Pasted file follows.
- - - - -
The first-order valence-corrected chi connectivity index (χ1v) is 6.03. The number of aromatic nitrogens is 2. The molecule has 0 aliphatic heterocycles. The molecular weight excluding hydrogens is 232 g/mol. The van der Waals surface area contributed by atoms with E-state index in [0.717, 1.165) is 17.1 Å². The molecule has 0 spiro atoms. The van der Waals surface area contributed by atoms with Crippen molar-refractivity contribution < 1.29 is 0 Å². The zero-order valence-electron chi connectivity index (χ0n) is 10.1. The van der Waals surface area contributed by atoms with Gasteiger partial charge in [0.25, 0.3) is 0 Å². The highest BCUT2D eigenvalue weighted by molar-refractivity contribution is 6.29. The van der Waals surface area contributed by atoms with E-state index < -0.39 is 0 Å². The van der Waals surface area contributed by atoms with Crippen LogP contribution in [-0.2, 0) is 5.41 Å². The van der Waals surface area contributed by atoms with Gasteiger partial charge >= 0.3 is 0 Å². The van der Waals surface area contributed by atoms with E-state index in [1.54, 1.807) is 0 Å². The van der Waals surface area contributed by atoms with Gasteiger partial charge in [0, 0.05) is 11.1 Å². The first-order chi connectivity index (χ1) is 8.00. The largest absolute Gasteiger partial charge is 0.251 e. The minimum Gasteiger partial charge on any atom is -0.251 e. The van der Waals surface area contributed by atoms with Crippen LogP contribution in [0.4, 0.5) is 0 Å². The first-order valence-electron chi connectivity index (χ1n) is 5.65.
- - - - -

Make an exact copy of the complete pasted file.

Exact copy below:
The first-order valence-corrected chi connectivity index (χ1v) is 6.03. The number of aromatic nitrogens is 2. The molecule has 0 aliphatic heterocycles. The molecular weight excluding hydrogens is 232 g/mol. The van der Waals surface area contributed by atoms with E-state index in [0.717, 1.165) is 17.1 Å². The molecule has 0 spiro atoms. The van der Waals surface area contributed by atoms with Crippen molar-refractivity contribution < 1.29 is 0 Å². The zero-order valence-electron chi connectivity index (χ0n) is 10.1. The van der Waals surface area contributed by atoms with Gasteiger partial charge in [0.25, 0.3) is 0 Å². The highest BCUT2D eigenvalue weighted by molar-refractivity contribution is 6.29. The van der Waals surface area contributed by atoms with E-state index < -0.39 is 0 Å². The van der Waals surface area contributed by atoms with Crippen LogP contribution in [-0.2, 0) is 5.41 Å². The van der Waals surface area contributed by atoms with Gasteiger partial charge >= 0.3 is 0 Å². The van der Waals surface area contributed by atoms with E-state index in [1.54, 1.807) is 0 Å². The van der Waals surface area contributed by atoms with Gasteiger partial charge in [0, 0.05) is 11.1 Å². The first-order chi connectivity index (χ1) is 8.00. The largest absolute Gasteiger partial charge is 0.251 e. The minimum Gasteiger partial charge on any atom is -0.251 e. The van der Waals surface area contributed by atoms with Crippen LogP contribution in [0.4, 0.5) is 0 Å². The first-order valence-electron chi connectivity index (χ1n) is 5.65.